Nonetheless, the Chinese ownership and management influence in NGCP should be considered an unacceptable risk. The most favorable assumption that can be applied to the State Grid Corporation of China (SGCC) as a stakeholder—and one that has direct control over NGCP’s day-to-day operations—is that it will seek to maximize its return on investment (ROI). As SGCC is a state-owned utility imbued with public interest (in China), seeking to maximize its ROI is following its public-interest mandate. The NGCP, however, is also imbued with a public interest—that of the Philippines. By allowing SGCC to control the NGCP we are, in effect, assuming Chinese public interest includes looking out for Filipino public interest. I will leave it to the reader to decide whether that’s a sensible outlook or not.
The situation involving Anthoni Salim’s technical control of Meralco is different than that of the NGCP, but scarcely less worrisome. Salim does not represent Indonesian policy interests, and in any event Indonesia is merely an economic rather than a geopolitical rival. Much like the SGCC, however, Salim is first and foremost an investor who should and does prioritize his own interests. Most of those interests are in Indonesia, and therefore it is not to Salim’s benefit that the Philippine market and business environments are more favorable than those of his home country, but he doesn’t actually have to think that far—keeping the costs of power high here leads to profits that go straight to his pocket. If those high power costs help to drive investment and increased consumption in his home country, that is merely a bonus.
These kinds of situations are exactly why those who vehemently protest globalization do so, and why it is difficult, at times, to disagree with their point of view. In general, globalization has more benefits than drawbacks; it leads to more equitable distribution of resources, and introduces economic opportunities to places that would otherwise not see them for decades, if ever, through their own efforts. But when globalization goes wrong, it goes wrong in the worst possible way, exploiting rather than spreading benefits.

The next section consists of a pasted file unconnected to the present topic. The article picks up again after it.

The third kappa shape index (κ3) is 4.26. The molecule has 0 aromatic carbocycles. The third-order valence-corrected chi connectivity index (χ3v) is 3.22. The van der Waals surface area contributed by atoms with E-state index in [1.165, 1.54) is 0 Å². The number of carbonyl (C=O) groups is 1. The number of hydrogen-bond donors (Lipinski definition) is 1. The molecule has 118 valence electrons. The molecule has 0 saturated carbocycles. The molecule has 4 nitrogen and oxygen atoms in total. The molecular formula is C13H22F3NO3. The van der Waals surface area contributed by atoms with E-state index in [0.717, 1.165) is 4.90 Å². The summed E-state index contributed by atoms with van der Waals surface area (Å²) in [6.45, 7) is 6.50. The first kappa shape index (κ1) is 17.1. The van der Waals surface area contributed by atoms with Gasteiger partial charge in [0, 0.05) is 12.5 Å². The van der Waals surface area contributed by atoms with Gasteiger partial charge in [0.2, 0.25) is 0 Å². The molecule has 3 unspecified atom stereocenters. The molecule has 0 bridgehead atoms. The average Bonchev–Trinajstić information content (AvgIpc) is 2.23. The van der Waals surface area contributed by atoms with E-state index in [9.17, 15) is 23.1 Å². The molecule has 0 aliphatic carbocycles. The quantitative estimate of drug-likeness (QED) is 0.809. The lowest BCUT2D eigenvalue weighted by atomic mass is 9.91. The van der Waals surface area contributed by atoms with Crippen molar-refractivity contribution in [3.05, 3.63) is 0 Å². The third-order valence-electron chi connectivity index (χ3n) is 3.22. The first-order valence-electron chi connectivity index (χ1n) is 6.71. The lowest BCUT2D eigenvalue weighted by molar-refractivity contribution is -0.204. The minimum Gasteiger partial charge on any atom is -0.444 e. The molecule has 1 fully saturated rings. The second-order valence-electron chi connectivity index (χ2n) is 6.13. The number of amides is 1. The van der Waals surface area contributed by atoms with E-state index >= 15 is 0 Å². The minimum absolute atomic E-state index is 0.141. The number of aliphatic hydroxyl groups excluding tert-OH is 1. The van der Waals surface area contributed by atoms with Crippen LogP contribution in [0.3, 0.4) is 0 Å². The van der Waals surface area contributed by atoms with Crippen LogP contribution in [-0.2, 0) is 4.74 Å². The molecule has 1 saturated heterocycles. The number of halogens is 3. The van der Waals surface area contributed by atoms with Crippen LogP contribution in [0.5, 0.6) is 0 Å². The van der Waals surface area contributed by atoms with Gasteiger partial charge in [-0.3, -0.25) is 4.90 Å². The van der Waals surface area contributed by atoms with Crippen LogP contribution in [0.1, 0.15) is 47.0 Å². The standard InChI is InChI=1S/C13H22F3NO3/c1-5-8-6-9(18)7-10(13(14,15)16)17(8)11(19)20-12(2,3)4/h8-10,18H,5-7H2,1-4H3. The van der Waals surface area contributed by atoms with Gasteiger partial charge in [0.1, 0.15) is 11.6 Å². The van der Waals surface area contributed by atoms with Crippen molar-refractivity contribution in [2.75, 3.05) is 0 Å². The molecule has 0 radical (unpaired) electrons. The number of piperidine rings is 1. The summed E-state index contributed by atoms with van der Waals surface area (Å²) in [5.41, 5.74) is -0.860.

With the Philippines serving as a live demonstration of liberalization gone horribly awry, one must wonder if those behind the calls for even greater liberalization have properly thought things through. Indeed, economic restrictions should not be part of the Constitution, because management of a globally connected economy—which is something that everyone in this country, regardless of their political orientation, is striving for—is an active, variable process in which objectives and rules change often. Apart from the expression of the basically sound goal to “de-constitutionalize” investment restrictions in the Philippines, however, virtually nothing has been offered concerning strengthening economic and regulatory institutions to properly support public interests, and that is most worrisome.
We have to wonder whether “Cha-cha” (Charter change) with respect to the Constitution’s protectionist provisions—a solution to the chronically -high cost of basic utilities which seems so obvious—will instead create more SGCCs and Anthoni Salims if no one is willing to do the much harder work of renovating the institutional and social framework upon which a fully liberalized economic policy would be unleashed. Liberalization can be a huge advantage for the Philippines, and it needs to happen sooner rather than later. But let’s remember, the cart goes behind the horse, not in front.